Photo Credit: Kobi Gideon / FLASH90
The Belzer Rebbe, Rabbi Yissachar Dov Rokeach, during Purim celebrations, March 11, 2009.

Rabbi Yissachar Dov Rokeach, the fifth and present Rebbe of the Chasidic dynasty of Belz, has declared a revolutionary program in terms of Haredi politics, which he named Ahavat Kdumim (lit=ancient love), to help men and women who were born into Belz and have gone “off the derech,” or, as they’re known in Israel, Yotzim B’She’ela, a play on word referencing the opposite movement, Chozrim B’Tshuva.

Yoeli Brim, Army Radio’s religion reporter, who broke the story on Twitter on Tuesday, quoted a former Belz Chassid who told him: “We received a real hug, feeling like in a dream.”


Behind the Belzer Rebbe’s announcement is a tragedy that befell Belz half a year ago, when an off-the-derech member of a Belz family ended his life when at age 23 years. The tragedy rattled the Rebbe and led to his realization that it is no longer acceptable for his Chassidim to remain disconnected from their erring loved ones.

But this is not, apparently, a move to bring these men and women back into the fold religiously, only to embrace them, to be followed by lots of holiday and simcha invitations.

The idea of a major Haredi spiritual leader acknowledging the existence of a substantial number of his followers who no longer follow would have been a messianic-time fantasy only a few years ago. The idea that the same spiritual leader also wants them to reconnect fully with the families that have shunned them and, in some cases, sat shiva over them, would have been religious science fiction only recently.

According to Brim, the Rebbe’s initiative included a very secret gathering abroad for some 30 off-the-derech individuals who had been born into Belz families with the idea of forming a support group to usher in renewed contact with their families. The entire project is funded by Belz Chassidim. The trip to several European countries for the individuals and, in some cases their spouses.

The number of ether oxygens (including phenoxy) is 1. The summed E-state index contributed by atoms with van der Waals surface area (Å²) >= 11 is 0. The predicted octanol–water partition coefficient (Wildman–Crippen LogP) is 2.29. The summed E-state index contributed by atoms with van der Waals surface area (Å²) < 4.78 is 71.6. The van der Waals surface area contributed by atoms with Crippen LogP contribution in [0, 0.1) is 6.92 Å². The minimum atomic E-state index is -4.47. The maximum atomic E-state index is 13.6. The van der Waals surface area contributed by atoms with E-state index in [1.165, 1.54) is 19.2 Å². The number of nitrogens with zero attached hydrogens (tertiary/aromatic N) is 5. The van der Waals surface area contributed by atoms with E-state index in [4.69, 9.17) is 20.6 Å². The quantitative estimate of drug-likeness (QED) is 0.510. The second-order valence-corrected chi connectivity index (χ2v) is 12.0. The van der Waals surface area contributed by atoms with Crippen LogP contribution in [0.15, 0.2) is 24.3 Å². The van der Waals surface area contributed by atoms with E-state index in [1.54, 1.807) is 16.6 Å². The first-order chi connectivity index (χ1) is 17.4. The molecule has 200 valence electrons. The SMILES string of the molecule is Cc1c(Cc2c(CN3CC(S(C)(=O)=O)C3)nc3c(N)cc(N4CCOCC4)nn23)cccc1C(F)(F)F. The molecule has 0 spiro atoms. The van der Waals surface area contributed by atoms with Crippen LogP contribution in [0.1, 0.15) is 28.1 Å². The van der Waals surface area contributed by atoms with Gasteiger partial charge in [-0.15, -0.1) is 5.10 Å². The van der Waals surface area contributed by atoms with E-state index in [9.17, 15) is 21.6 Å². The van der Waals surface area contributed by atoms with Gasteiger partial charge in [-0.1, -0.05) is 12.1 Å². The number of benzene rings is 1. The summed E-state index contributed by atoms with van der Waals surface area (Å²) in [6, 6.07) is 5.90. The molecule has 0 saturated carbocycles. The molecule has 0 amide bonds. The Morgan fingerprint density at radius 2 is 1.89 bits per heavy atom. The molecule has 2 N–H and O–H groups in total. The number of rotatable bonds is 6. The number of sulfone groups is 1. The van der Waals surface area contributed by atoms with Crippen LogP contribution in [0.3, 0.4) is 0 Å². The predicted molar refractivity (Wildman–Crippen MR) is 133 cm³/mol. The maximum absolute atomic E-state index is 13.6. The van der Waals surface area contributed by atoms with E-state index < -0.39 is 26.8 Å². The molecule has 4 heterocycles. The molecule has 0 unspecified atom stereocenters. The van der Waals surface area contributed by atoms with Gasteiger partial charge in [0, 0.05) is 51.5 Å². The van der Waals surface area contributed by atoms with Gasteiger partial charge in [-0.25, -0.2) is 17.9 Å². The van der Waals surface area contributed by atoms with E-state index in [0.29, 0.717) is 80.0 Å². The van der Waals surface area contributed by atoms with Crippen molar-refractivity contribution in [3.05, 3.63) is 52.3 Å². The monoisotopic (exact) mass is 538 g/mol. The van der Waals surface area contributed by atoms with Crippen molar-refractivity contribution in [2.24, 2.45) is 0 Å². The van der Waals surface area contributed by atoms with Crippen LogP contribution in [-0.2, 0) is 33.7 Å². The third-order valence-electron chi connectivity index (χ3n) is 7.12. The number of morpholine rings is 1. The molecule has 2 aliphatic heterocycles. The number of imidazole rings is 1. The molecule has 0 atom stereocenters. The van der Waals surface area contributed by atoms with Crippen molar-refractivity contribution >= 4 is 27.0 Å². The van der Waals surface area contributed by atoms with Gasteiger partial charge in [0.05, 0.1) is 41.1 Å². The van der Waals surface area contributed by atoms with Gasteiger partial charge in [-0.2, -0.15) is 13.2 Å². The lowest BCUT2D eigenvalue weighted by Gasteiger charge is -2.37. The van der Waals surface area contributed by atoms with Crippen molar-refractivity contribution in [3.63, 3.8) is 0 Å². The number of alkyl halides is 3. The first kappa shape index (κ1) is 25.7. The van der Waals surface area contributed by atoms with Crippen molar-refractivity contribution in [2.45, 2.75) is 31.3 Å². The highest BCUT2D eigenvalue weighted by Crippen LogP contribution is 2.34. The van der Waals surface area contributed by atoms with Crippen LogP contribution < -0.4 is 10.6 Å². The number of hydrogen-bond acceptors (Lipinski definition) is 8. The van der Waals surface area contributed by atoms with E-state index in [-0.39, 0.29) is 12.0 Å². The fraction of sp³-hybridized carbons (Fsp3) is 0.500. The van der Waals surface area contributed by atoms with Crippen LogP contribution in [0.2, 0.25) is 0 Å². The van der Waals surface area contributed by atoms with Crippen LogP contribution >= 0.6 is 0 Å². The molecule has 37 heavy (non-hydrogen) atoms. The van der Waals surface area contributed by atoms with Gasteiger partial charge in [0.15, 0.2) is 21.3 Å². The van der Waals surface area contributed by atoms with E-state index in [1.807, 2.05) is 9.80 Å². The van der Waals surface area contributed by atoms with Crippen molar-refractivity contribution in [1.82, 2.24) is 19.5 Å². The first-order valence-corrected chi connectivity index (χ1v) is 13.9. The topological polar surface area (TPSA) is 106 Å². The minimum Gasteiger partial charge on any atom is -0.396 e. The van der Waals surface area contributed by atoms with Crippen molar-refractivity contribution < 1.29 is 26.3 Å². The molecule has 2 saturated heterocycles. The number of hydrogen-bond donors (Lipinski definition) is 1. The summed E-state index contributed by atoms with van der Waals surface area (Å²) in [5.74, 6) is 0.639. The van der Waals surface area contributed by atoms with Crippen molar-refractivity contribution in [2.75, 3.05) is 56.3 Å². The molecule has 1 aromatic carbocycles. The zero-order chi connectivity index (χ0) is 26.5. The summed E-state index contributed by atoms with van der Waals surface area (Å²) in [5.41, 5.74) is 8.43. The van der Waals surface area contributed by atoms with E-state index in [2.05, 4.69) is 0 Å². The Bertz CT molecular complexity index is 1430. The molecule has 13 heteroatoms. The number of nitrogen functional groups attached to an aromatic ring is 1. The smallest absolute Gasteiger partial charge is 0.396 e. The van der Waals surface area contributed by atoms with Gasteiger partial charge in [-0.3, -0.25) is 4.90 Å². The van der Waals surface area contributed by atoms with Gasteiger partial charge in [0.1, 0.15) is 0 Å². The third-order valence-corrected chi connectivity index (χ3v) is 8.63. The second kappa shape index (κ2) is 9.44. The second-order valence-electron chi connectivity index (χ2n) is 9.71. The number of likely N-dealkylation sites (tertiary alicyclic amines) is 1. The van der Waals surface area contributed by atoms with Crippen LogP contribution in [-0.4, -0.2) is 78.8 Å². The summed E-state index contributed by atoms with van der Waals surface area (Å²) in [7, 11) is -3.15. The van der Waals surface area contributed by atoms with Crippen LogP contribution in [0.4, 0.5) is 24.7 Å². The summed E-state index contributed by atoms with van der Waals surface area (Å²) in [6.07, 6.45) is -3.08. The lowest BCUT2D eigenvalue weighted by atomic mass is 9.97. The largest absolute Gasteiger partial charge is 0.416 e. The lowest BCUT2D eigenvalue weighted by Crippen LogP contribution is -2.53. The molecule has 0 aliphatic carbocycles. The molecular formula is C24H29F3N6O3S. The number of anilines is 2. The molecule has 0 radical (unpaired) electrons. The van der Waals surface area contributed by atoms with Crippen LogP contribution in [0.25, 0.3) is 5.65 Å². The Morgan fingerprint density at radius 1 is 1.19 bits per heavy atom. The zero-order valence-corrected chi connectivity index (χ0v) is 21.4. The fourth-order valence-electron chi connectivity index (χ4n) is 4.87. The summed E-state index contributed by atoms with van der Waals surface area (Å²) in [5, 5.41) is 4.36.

The project could go a long way in changing the attitude of the entire Haredi society regarding its former members, writes Brim, quoting one of the organizers who told him: “They studied in Chassidic institutions throughout their lives, and even though they decided not to observe Torah and mitzvot, we must continue to care for them and embrace them unconditionally.”

The Belzer Rebbe has long been a maverick in Israel’s Haredi community. Belz educational institutions were the first to strike a deal with the Lapid-Bennet government for increased financial support in exchange for teaching core curriculum subjects. This approach proved costly early on, in the 1980s, when the extremist Edah HaChareidis was critical of the Rebbe’s decision to accept state funds and his encouraging his followers to vote in elections. The disagreements became an outright feud after 1980 when the Rebbe pulled his movement out of the Edah HaChareidis.

On Simchat Torah of 2005, the Belzer Rebbe broke all the rules with his “Work Speech,” when he encouraged Chassidic men to learn a profession and earn a living. The Rebbe said:

“Long-term students in yeshivas who are talented and have the economic means are fortunate, but students who, year after year, see that their studies are not going well, whether because of their skills or their economic situation, must learn a profession that earns a living. I’m not talking about getting rich, but earning a living so that one does not fall into debt. … One can prepare for this in the yeshiva and devote a few hours a week in the evening to studying a profession.”

The Belzer Rebbe is a hardline nationalist, and in 1990 said the following in a speech to his Chassidim:

“Everyone knows that the Arabs residing in Eretz Yisrael––descendants of Ishmael––have only one aim: to drive the Jewish people out of Eretz Yisrael and to annihilate them. Now, when the Jewish people conduct themselves in the proper manner, the Arabs most certainly will have no power to harm them. On the contrary, the Arabs themselves will vanish from the scene. But even when Jews do not behave quite as they should, then the Holy One, Blessed be He, compares His nation with the nations of the world. And when viewed together, He finds that the Jewish people are the acme of perfection. … For the Jewish people, when measured against the nations of the world, are absolutely flawless. In this merit, the Jewish people will defeat their enemies and crush them.”

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